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What did we miss? Short-reception fantasy surprises

Nov 12, 2017; Los Angeles, CA, USA; Los Angeles Rams wide receiver Robert Woods (17) celebrates with the crowd after a touchdown against the Houston Texans during the third quarter at Los Angeles Memorial Coliseum. Mandatory Credit: Kelvin Kuo-USA TODAY Sports

Most of my big-picture takeaways from the 2017 fantasy season are of players fulfilling their potential. At quarterback, second-year starters Carson Wentz and Jared Goff made leaps to MVP candidate and certainly-not-LVP candidate. The No. 1 fantasy back, Todd Gurley, and No. 1 fantasy receiver, DeAndre Hopkins, each provided bounceback seasons that pulled their statistics up to their talent levels. And it’s certainly the case that the timely production of players like Gurley, Goff, and Hopkins helped drag their owners through the fantasy playoffs. Still, my experience suggests that the hallmarks of most successful fantasy teams are the hit-on sleeper picks, and while talent jumps can be the source for those — like they were for Goff — opportunity jumps are easier to forecast.

Even with that understanding, I have at times found that I have been guilty of lazy assumptions that a Player Y will replace a Player X’s production because the former is a brand name free agent, or a top draft pick, or the incumbent player at the latter’s position. Sometimes those easy answers are correct, but often they miss the mark because football is not a plug-and-play sport. Teams need players with specific skill sets to fill specific roles, and the hot new free agent or draft pickup may not be the right fit to replace a team’s losses, even if he helps the team in other ways.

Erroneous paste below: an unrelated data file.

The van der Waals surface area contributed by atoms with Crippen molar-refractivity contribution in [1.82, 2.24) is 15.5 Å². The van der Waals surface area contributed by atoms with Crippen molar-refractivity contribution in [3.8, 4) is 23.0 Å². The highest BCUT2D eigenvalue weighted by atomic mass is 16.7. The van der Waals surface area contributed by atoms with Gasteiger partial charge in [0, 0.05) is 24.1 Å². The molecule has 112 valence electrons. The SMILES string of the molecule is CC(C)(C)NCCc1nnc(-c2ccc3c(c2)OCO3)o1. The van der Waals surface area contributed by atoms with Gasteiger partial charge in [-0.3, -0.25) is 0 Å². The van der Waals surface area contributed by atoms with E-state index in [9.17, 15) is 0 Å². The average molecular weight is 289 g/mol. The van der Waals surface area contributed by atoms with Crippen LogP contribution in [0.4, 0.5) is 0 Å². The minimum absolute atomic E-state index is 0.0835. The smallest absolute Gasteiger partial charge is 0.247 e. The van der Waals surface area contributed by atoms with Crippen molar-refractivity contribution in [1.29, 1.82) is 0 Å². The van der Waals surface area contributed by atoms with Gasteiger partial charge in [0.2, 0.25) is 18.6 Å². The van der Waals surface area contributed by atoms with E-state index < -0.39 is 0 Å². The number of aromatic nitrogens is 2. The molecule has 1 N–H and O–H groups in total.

Meanwhile, football is evolving away from position-driven roles to skill-driven roles. A pass to a slot receiver is not the only way for a team to generate a high-probability short reception, and so one shouldn’t assume that a team will need a new slot receiver to replace the production of one who leaves. That production could come from a versatile receiving back or a tight end or some combination of players from different positions who can work the same areas of the field.

For fantasy preparation, I think that concept is best captured by depth groupings. Certain types of receivers are productive on short throws (0-9 yards in the air), others on medium throws (10-19 yards), and others still on long throws (20-plus yards). The former need quickness and precise route-running. The latter need speed and leaping ability. And while some teams have a freak athlete who can contribute everywhere on the field, most prefer to or are forced to specialize. That specialization enables a more nuanced examination of a team’s offseason losses, which in turn can help discipline one’s predictions for the sleepers who could replace them. Let’s look back to last offseason to illustrate that approach.

The table shows the PPR points each team lost between the end of the 2016 season and the start of the 2017 season because of players leaving in free agency, retiring, or suffering a preseason injury that would keep them out for the entire season. I’ve color-coded short, medium, and deep passes separately because of their imbalance in fantasy potential, and I’ll cover the teams with the biggest losses in each category separately.

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